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Wet summer dampens Italian harvest

Italian wine authorities have warned of a likely -15% volume shortfall this year after exceptionally high July rainfall caused problems with disease.

A forecast released at the end of last week by the Unione Italiana Vini (UIV) and Istituto di Servizi per il Mercato Agricolo Alimentare (ISMEA) predicted a total harvest of 40.9 million hectoliters for 2014, a significant drop on the 48.2m recorded last year.

The decline, which is based on a national survey carried out by the two bodies between the end of August and first week of September, has been driven by the country’s southern regions in particular. However the far north of Italy was also affected as the nation experienced 73% higher than average rainfall during July.

Sicily and Puglia are expected to see harvests shrink by -27% and -25% respectively, while in the north Piedmont is likely to be -8% down, with the Veneto expecting a -17% slide.

The picture appears to be rather more positive in the centre of Italy, with Tuscany forecast to see a 3% volume increase, Umbria a 10% increase and Marche a 7% increase.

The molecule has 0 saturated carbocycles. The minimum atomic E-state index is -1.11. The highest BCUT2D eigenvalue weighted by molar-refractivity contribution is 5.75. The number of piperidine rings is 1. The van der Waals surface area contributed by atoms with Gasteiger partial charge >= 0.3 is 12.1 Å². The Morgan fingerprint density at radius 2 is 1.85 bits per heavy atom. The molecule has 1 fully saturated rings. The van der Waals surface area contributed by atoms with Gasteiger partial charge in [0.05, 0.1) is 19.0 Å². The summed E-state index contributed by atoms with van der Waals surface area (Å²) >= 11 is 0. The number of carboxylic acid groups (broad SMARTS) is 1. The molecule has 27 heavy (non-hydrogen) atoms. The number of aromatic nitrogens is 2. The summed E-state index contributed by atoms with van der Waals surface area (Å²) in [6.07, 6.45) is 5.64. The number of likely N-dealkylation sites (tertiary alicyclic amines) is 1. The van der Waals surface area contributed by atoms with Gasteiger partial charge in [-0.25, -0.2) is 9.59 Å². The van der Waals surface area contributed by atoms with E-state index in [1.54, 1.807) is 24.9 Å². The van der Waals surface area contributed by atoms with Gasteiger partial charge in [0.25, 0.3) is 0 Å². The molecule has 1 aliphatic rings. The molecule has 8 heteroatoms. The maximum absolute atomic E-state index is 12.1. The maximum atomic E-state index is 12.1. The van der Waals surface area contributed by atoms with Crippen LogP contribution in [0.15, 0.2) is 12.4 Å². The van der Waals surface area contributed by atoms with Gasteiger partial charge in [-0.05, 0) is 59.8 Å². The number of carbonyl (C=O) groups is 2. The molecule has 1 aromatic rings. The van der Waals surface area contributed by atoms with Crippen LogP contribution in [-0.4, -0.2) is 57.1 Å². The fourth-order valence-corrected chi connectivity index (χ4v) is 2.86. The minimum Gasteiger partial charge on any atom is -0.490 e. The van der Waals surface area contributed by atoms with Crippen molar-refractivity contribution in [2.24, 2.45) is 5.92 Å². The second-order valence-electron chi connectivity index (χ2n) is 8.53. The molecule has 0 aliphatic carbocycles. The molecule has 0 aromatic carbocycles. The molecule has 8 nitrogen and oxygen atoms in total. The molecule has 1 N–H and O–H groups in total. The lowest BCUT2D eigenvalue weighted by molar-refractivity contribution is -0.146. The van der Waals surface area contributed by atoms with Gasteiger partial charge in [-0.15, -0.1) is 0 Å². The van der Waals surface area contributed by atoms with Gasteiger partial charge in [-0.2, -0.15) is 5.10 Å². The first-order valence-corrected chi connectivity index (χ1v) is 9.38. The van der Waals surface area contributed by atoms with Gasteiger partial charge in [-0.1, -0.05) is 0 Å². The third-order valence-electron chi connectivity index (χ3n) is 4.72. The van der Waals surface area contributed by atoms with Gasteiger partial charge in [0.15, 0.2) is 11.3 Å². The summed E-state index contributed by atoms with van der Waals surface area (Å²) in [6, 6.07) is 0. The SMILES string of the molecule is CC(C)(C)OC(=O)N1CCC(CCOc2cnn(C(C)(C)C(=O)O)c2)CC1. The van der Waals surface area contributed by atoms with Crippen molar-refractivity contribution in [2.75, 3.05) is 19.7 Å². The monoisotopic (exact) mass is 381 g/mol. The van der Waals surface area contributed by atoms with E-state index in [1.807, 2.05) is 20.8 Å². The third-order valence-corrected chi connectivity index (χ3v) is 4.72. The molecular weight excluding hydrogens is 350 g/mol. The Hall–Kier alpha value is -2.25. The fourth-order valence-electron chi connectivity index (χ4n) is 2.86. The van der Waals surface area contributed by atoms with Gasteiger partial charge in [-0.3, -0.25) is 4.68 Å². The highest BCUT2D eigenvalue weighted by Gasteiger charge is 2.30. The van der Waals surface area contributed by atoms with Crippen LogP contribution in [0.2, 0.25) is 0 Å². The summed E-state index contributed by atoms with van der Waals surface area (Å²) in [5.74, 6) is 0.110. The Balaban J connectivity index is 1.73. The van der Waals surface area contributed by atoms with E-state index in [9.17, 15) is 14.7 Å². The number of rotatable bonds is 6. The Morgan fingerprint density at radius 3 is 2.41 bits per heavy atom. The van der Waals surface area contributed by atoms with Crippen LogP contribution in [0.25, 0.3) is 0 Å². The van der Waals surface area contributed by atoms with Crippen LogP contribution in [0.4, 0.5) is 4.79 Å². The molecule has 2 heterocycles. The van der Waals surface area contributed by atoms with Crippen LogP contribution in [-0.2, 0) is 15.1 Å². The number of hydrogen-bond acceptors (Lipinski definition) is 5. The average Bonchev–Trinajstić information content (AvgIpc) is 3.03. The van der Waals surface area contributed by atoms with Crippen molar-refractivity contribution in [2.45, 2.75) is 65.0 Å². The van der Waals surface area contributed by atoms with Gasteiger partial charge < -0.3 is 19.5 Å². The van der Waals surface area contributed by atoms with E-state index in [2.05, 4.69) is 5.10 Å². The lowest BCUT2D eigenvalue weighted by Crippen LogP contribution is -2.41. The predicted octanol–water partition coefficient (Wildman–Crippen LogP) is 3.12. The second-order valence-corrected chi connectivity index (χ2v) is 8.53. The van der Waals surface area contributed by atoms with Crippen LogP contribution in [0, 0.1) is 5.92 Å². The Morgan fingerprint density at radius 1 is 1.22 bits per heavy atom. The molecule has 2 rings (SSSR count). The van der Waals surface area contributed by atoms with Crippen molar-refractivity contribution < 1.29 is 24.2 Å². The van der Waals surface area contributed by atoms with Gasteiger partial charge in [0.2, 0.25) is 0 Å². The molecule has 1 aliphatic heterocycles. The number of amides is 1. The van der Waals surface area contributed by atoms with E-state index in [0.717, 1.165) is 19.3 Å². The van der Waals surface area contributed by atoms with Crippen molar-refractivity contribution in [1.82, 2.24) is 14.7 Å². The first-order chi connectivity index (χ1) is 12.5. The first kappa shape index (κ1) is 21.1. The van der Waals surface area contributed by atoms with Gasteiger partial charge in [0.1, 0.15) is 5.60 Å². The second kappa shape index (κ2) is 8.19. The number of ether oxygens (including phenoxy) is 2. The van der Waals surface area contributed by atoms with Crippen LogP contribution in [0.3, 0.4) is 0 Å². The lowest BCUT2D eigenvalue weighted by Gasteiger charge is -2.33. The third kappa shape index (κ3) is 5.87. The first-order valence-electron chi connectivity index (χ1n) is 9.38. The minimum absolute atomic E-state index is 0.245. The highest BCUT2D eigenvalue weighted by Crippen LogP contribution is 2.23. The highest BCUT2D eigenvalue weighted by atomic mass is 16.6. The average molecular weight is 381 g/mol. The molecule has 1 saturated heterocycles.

Domenico Zonin, president of the UIV, described 2014 as “a difficult, complicated harvest, which in many regions still leaves room for an uncertainty not seen for a long time.”

Outlining the main problems faced by producers, he pointed to “numerous attacks of pathogens, especially downy mildew and botrytis, fostered by unstable weather.” Nevertheless, continued Zonin, “In spite of everything, the majority of growers showed they were prepared and action has been taken promptly.”

Even so, he predicted that the end result would be “poor in quantity” and “with a low sugar content”, but insisted that any qualitative judgement would need to wait until more a thorough evaluation had been carried out in the cellar.

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